So, what about this ‘Groundhogs Day’? I don’t know a whole lot about it, but every year I wonder what this creature is up to, and how it is somehow responsible for the weather. Sitting on their hind legs, groundhogs kind of resemble a miniture, acorn eating, clover munching grizzly bear. They live in burrows, perhaps under a bridge or along a creek-bank, and hibernate through the winter. From my days of living on the cow farm, I learned that it is indeed a good sign to see a groundhog foraging in the fields, and good weather is on the way.
What February 2nd has to do with anything, I have no idea, but expect it has something to do with another holiday that preceded ‘groundhogs day’ by thousands of years known as ‘Imbolc’ by the Gaelic and Celtic cultures. Celebrated on the same day, Imbolc was the day that was dedicated to the Goddess Brigid, and was situated exactly halfway between the Winter Solstice and the Spring Equinox. Anyway, it is nice to know that people have been celebrating this day for thousands of years–Hairnt!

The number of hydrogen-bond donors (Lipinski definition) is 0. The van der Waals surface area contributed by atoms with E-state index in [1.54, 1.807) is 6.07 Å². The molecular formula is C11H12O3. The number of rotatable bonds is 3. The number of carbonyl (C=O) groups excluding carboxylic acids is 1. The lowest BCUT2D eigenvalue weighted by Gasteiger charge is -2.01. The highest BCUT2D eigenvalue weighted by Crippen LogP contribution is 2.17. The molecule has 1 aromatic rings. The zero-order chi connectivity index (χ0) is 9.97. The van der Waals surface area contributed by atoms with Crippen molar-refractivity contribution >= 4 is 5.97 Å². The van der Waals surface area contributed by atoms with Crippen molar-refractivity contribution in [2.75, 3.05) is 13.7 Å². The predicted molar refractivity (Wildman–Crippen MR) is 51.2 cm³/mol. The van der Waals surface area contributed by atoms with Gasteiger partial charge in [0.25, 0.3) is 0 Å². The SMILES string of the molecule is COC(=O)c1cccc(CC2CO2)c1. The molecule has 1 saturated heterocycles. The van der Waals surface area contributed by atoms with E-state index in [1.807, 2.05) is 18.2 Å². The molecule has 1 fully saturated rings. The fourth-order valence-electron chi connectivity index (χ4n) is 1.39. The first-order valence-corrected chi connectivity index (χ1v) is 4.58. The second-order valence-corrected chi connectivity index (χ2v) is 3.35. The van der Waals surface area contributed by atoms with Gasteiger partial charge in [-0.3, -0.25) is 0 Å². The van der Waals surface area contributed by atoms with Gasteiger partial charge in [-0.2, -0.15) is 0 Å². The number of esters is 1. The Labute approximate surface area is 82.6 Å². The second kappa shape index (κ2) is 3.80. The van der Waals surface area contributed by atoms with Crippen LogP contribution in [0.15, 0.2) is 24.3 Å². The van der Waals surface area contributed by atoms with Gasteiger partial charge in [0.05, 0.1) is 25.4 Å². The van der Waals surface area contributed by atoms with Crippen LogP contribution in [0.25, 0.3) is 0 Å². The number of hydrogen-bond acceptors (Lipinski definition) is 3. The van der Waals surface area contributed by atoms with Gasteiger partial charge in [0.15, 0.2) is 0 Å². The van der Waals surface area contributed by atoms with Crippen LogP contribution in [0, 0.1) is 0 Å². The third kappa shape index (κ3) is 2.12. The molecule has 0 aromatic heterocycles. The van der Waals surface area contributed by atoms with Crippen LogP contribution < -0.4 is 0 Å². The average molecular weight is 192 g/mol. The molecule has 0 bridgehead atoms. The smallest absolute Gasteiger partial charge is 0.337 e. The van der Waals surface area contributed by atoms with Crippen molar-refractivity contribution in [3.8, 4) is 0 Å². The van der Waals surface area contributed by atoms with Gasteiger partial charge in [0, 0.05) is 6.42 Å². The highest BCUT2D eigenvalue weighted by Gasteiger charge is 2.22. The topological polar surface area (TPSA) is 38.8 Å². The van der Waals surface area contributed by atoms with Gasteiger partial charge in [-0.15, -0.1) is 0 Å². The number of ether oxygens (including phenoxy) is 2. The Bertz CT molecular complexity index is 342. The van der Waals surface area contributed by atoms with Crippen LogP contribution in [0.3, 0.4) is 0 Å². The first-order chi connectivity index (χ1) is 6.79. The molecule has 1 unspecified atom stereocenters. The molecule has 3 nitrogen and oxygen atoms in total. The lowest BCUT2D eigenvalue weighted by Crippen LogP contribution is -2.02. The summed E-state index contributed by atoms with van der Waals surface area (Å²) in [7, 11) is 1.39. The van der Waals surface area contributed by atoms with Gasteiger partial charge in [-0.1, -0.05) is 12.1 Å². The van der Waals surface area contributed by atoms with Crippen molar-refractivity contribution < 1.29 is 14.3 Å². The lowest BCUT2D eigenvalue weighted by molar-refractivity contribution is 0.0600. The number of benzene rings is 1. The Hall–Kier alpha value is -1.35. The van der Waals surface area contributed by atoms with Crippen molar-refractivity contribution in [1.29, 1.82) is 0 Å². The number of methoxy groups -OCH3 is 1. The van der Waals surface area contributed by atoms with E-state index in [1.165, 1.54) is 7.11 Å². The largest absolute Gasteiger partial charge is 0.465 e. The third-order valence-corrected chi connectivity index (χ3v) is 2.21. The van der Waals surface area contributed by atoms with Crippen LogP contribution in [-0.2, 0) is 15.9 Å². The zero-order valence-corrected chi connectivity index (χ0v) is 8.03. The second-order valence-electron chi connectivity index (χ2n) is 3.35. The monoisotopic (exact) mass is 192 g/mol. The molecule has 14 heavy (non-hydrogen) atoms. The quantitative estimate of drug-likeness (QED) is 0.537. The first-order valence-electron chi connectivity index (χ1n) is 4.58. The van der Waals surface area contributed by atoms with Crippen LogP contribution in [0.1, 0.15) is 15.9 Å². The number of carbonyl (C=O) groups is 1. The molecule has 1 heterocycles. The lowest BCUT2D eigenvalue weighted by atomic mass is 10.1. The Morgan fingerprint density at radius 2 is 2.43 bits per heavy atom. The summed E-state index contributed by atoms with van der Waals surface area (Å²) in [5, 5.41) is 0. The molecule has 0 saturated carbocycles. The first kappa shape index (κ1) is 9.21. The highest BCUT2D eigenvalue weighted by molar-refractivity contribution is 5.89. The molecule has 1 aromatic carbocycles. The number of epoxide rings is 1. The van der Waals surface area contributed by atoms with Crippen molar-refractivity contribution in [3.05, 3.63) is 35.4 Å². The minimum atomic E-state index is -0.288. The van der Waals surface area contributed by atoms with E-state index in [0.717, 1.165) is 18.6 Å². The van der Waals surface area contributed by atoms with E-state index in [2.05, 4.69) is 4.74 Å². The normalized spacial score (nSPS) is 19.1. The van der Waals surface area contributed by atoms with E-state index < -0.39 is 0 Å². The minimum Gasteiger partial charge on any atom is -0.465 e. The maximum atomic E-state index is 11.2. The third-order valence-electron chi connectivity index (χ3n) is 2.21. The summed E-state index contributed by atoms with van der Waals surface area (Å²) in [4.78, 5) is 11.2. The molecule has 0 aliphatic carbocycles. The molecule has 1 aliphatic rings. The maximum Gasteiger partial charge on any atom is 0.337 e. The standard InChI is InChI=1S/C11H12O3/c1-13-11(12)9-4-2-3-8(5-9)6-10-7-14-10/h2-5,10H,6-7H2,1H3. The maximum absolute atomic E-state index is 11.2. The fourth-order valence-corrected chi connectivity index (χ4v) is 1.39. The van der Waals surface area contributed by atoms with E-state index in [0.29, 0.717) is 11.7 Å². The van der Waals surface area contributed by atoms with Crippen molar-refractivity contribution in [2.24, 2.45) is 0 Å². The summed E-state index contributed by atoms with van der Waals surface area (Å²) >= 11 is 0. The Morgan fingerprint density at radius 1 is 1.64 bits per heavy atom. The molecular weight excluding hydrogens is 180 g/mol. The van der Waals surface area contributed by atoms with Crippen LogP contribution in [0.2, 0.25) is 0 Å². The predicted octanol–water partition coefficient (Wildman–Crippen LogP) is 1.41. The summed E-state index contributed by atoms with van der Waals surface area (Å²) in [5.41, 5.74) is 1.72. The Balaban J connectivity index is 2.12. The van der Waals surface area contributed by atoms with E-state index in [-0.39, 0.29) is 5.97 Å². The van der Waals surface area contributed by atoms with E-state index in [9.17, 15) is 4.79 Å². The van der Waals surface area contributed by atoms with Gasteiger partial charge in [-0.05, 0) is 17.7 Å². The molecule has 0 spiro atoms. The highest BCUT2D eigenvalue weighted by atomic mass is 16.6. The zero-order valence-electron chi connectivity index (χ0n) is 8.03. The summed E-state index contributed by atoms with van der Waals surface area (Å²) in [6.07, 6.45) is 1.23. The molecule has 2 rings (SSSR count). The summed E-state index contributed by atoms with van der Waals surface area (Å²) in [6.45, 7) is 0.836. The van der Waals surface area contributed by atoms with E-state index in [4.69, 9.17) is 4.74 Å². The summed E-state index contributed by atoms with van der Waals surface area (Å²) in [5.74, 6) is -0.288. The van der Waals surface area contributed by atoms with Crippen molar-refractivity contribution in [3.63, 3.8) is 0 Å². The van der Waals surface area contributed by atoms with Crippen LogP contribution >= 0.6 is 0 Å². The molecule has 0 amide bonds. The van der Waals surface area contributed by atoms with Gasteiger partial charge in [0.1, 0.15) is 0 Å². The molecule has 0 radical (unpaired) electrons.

What with the warmer weather recently, I managed to sneak in a few hikes. I trekked up the Appalachian Trail towards ‘Curly Maple Gap’ and climbed out onto the Big Boulder that juts out of the side of the ridge like a gigantic shinbone. You can get a nice view from there, and it is just a cool place to be, especially when the sun sets over the ridges. I didn’t stay long enough to watch the sunset, however, because it is a good two-mile walk back to the car, and I wanted to get back before dark (it gets a little spooky there sometimes).